In an era of limited resources and a proliferation of data, there is increasing pressure to conduct careful evaluations of the economic, environmental, and equity effects of investments and policies that influence transportation and land-use systems. This report compares performance measures recommended to achieve desired goals and reviews the literature to determine the degree to which these measures have been implemented and what they indicate about the relative effectiveness of land-use, transit, and automobile pricing policies. Despite the variation in methods and performance measures implemented in the studies reviewed for this report, the synthesis of study results suggests the direction and relative magnitude of change resulting from different types of policies, as well as potential biases introduced by omitting the representation of the land-use and transportation interaction. Overall, the performance measures indicate that carefully designed transit, land-use, and automobile pricing policies may improve travel, economic, environmental, and equity conditions for communities. However, transit and peak-period automobile pricing policies can, in some situations, lead to negative performance outcomes across some or all measures, as illustrated in studies that explicitly represent the land-use and transportation interaction.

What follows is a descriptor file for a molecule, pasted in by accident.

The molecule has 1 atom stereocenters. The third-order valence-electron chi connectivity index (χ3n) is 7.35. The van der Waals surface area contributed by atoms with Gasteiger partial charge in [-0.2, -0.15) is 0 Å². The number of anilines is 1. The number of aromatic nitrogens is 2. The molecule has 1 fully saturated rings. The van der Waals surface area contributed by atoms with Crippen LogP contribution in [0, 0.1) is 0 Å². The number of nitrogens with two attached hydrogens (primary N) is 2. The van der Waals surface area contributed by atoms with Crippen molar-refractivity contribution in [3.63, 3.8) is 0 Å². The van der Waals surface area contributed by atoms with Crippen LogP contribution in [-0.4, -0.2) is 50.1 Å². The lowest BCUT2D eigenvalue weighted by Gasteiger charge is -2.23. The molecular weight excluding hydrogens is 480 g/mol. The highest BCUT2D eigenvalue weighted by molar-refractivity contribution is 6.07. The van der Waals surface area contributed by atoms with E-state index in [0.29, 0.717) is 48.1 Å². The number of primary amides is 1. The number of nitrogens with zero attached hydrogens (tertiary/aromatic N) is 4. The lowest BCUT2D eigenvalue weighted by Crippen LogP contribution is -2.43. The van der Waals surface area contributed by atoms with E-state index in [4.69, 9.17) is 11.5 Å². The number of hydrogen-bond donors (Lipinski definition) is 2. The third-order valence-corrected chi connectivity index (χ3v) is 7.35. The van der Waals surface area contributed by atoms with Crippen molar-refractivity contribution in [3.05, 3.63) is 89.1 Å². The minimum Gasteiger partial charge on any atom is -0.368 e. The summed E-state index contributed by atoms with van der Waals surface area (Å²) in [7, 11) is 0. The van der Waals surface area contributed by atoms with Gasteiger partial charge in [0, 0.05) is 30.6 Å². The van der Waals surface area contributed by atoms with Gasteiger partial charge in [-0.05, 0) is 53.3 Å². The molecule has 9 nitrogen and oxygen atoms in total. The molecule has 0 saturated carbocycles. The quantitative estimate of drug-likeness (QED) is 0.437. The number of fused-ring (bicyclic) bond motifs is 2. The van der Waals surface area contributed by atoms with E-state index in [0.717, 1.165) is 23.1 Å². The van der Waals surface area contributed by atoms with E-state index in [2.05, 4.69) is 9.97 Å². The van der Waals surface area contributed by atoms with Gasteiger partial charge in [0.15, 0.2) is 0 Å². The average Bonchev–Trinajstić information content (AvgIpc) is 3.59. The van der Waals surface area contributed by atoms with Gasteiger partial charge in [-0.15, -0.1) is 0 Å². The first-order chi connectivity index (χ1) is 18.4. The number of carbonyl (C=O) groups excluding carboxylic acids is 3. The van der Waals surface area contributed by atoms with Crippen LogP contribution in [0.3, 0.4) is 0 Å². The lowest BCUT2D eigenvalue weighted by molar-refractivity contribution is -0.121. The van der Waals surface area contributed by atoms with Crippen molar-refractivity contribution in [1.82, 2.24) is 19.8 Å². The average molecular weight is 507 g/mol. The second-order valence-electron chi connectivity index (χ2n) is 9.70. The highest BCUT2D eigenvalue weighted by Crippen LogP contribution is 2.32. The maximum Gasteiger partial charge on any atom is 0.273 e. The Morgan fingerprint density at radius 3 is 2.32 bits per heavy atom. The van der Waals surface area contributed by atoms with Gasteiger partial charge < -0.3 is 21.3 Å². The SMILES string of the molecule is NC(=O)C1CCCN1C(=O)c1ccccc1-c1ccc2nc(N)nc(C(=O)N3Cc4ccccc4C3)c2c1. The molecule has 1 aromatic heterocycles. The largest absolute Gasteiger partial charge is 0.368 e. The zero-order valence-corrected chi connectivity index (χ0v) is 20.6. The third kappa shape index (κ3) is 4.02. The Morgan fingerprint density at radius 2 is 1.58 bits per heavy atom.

CAROLINE RODIER, PhD
Dr. Caroline Rodier is Associate Director of the Urban Land Use and Transportation Center (ULTRANS) at the University of California, Davis. Her major areas of research include transportation and environmental planning and policy analysis. She has extensive experience applying land-use and transportation-demand models to evaluate the performance of a wide range of transportation and land-use policies. Recently, she has overseen the development of the California Travel Demand Model, which is the first activity-based travel-demand model developed on a statewide scale. Dr. Rodier also provided extensive research support to the California Air Resources Board in their development of the scoping plan for Assembly Bill 32, the Global Warming Solutions Act, including an international review of the modeling evidence on the effectiveness of land-use and transportation strategies
Margot Spiller works as a junior specialist at ULTRANS. She received her B.Sc. from Massachusetts Institute of Technology and M.Sc. in transportation engineering and city planning from University of California, Berkeley. She currently works as a transportation engineer and planner. Her research interests include the land-use and transportation connection and emissions reductions from the transportation sector. This is her second co-authored report.